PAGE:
Series Q, Episode 2 - Quintessential
- This is a "General" show in Series Q, covering a wide range of different topics beginning with "Q".
- The buzzers all contain parts of the QI theme tune, except Alan's which contain a range of quintessential noises from the show, including the klaxon. (Forfeit: Wrong)
- The panel are shown a portrait from the 18th century Qing dynasty of 60-year-old Prince Zhu, uncle of the then-emperor, and his 14-year-old wife Lady Jiun Tse, and are asked why Jiun Tse is so made up. The reason is that it was traditional for the wives and concubines of the Emperor and his family to be hidden from public view, which meant that painters were unable to show what the women actually looked like, so the pictures were often based on sketchbooks, and we have no idea what Jiun Tse really looked like.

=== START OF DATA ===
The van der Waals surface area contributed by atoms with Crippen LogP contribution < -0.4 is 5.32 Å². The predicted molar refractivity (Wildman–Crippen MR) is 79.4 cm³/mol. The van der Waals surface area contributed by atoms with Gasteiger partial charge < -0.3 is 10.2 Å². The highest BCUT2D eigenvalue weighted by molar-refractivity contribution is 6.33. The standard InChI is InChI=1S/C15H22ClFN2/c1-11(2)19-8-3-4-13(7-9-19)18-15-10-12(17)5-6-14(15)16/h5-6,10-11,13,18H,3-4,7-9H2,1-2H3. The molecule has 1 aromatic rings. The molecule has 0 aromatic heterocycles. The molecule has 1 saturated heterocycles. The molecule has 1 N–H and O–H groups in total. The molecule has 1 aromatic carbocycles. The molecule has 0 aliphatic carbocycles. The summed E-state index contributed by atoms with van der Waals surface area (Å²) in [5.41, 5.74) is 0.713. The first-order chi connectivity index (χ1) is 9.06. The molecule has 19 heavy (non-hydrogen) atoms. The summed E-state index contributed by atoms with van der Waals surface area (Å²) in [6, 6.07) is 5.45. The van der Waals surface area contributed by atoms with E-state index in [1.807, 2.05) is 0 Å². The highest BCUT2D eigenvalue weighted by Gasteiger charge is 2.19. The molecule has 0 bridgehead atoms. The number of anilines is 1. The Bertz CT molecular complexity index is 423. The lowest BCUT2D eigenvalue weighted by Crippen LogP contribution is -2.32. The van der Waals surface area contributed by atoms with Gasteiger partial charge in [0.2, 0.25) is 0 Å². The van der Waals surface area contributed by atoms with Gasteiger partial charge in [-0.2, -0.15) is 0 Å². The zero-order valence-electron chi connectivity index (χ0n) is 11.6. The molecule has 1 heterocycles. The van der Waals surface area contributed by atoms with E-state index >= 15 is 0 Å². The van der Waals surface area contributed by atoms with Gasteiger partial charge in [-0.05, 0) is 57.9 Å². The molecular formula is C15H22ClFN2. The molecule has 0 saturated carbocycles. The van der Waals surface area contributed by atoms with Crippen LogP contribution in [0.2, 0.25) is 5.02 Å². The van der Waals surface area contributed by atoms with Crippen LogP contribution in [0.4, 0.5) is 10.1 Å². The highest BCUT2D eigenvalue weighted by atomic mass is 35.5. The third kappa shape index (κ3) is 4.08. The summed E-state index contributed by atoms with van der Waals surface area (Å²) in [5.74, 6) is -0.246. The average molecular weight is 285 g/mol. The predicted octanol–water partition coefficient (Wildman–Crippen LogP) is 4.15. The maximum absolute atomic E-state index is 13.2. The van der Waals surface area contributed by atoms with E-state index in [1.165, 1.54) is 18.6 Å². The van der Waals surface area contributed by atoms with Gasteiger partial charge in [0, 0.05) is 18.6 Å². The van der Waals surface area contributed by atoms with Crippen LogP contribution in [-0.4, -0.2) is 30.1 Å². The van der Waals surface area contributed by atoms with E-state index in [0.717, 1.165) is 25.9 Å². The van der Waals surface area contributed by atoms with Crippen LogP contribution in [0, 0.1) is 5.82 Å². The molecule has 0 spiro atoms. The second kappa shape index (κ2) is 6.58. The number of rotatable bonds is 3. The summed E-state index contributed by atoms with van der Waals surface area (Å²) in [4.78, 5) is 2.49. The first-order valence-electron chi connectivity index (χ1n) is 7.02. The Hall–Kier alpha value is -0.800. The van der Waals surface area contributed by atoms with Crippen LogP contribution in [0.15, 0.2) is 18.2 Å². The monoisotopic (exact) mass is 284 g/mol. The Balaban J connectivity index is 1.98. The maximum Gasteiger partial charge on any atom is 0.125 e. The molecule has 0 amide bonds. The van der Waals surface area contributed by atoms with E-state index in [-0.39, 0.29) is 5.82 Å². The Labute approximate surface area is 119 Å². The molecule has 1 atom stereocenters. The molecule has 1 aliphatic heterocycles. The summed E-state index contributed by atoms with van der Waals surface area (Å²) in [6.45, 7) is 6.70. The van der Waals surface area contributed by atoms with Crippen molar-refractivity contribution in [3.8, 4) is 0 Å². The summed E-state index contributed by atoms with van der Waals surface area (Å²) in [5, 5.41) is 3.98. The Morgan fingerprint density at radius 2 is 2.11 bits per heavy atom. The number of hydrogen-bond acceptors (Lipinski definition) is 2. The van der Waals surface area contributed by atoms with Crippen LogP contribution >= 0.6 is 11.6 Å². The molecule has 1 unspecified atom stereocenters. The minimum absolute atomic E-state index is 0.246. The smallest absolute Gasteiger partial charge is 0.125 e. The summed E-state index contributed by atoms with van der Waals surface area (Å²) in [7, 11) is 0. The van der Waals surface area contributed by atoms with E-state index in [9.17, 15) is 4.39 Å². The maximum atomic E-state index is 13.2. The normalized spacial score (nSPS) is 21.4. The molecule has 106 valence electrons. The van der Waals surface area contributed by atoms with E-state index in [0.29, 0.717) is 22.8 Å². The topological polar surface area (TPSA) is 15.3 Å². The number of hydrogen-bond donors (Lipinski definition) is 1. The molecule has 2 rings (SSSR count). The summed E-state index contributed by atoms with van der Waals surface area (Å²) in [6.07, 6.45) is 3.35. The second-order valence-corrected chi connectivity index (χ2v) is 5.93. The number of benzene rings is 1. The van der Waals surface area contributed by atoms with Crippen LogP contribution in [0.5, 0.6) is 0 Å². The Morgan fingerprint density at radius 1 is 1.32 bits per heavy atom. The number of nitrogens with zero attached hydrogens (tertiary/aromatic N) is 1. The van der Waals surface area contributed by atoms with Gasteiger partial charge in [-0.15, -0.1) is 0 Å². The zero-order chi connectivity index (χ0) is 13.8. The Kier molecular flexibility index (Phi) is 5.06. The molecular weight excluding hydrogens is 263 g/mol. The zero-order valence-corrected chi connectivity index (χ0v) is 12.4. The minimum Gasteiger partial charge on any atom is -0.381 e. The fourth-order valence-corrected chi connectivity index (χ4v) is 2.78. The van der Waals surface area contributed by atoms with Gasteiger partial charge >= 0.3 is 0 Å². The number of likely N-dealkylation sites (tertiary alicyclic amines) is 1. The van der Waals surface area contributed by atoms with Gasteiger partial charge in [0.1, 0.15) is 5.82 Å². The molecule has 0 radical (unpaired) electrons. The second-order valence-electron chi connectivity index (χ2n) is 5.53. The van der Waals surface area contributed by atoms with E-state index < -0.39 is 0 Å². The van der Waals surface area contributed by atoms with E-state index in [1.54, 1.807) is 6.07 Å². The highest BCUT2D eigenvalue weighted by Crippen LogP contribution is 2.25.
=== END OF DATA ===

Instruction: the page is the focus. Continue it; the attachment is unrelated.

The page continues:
- Bacteria talk about other bacteria who are not in the room. "Quorum sensing" occurs when bacteria emit and detect each other's chemical signals. In other words, it is a head count to see how many bacteria there are, and their activity is based on how many bacteria there are around them. Bacteria that cause cholera, pneumonia and staph infections use quorum sensing, by waiting harmlessly inside the body, and only once they know there is enough of them they then all attack. It is akin to social media where one person posts a message out, then it gets repeated a lot and goes viral. It was first observed in the 1970s in the bacteria Vibrio fischeri, which lives in the bodies of the Hawaiian bobtail squid. The squid gives the bacteria accommodation, sugar and amino acid for food, and the bacteria in return work together to make the squid glow blue as a defence mechanism by tricking predators below that they are really looking at the moon. This is known as "counter-illumination", and the squid can also dim the lights by using it's ink.